Cynthia A. Beltz
The United States is at an important juncture in its foreign investment policy. Traditionally, the United States has maintained an open door at home while also promoting investment liberalization abroad. 1 These efforts have paid off, with other countries moving at an unprecedented rate to imitate the United States and to reduce barriers to international investment flows. Multilateral and regional agreements have been signed (the Uruguay Round and NAFTA), and unilateral liberalization measures have been taken by a growing number of countries. 2 At the same time, however, a new movement has been gaining ground in the United States to manage and impose new conditions on inward flows of investment. At issue is whether we should use foreign investors in the domestic economy as a trade tool to "level the playing field" and open markets abroad.
As the world's largest source of foreign direct investment, with a record outflow of $50 billion in 1993, the United States has much to gain from the elimination of barriers to cross-border investment. But our choice of tactics is critical. What goes around can easily come around, with American multinational corporations the losers if other countries imitate the United States and respond in kind with new investment barriers of their own. The boomerang effect of our policies demands that challenges to America's open door be examined in the context of both long-term U.S. objectives as well as the changing global economy.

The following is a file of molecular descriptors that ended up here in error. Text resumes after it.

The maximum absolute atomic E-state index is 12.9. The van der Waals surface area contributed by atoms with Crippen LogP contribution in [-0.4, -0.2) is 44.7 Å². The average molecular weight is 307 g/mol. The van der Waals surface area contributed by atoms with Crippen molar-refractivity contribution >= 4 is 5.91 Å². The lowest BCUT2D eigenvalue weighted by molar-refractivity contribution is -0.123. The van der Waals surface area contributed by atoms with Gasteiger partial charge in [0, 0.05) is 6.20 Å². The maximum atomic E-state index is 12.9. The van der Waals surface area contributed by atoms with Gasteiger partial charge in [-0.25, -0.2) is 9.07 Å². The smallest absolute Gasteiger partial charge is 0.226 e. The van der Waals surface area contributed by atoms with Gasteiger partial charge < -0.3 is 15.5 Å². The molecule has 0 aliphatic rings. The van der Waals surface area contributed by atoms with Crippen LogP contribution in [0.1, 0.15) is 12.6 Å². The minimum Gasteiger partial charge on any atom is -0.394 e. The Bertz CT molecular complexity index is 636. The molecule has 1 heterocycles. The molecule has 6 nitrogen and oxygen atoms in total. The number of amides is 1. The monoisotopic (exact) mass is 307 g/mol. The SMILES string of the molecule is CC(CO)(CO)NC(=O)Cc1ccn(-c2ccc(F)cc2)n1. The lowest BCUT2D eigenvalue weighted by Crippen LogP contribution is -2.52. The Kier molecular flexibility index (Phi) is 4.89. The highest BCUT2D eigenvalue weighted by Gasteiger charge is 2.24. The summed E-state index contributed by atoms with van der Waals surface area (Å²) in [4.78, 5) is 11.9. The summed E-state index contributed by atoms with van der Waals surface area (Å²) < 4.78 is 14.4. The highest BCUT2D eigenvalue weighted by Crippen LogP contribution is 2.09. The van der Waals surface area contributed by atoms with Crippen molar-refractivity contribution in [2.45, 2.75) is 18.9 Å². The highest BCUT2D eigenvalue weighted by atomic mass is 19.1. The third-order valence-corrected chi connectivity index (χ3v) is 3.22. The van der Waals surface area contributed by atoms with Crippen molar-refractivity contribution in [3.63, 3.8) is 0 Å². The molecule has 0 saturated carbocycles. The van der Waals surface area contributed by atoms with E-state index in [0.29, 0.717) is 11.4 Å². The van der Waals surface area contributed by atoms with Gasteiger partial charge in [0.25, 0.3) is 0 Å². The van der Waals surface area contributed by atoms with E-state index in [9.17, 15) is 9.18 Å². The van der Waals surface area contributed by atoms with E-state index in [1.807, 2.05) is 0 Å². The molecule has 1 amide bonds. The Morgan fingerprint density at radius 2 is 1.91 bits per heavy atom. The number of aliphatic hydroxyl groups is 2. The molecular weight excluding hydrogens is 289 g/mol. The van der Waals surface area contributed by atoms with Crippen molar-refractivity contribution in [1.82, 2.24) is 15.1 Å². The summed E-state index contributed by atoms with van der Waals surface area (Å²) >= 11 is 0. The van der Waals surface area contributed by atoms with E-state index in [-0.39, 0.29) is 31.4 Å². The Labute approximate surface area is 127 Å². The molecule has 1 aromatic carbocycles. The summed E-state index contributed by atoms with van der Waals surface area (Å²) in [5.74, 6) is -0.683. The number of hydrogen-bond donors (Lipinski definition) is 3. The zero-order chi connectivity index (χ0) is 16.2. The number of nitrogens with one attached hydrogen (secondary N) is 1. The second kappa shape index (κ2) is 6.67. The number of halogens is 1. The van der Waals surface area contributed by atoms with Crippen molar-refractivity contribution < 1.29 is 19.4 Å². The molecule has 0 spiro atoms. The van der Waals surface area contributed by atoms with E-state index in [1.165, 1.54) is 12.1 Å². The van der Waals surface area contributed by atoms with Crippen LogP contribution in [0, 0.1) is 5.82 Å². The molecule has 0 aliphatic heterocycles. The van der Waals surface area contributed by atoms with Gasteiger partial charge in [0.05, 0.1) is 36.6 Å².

Perhaps the most striking change over the past decade has been the growth of transnational corporations, which now control roughly one-third of the world's private assets. Foreign direct investment (FDI), which is the most frequently used measure to track the significance of these corporations, surged in the 1980s. 3 By 1993, the global stock of FDI reached $2.1 trillion, with annual outflows of $195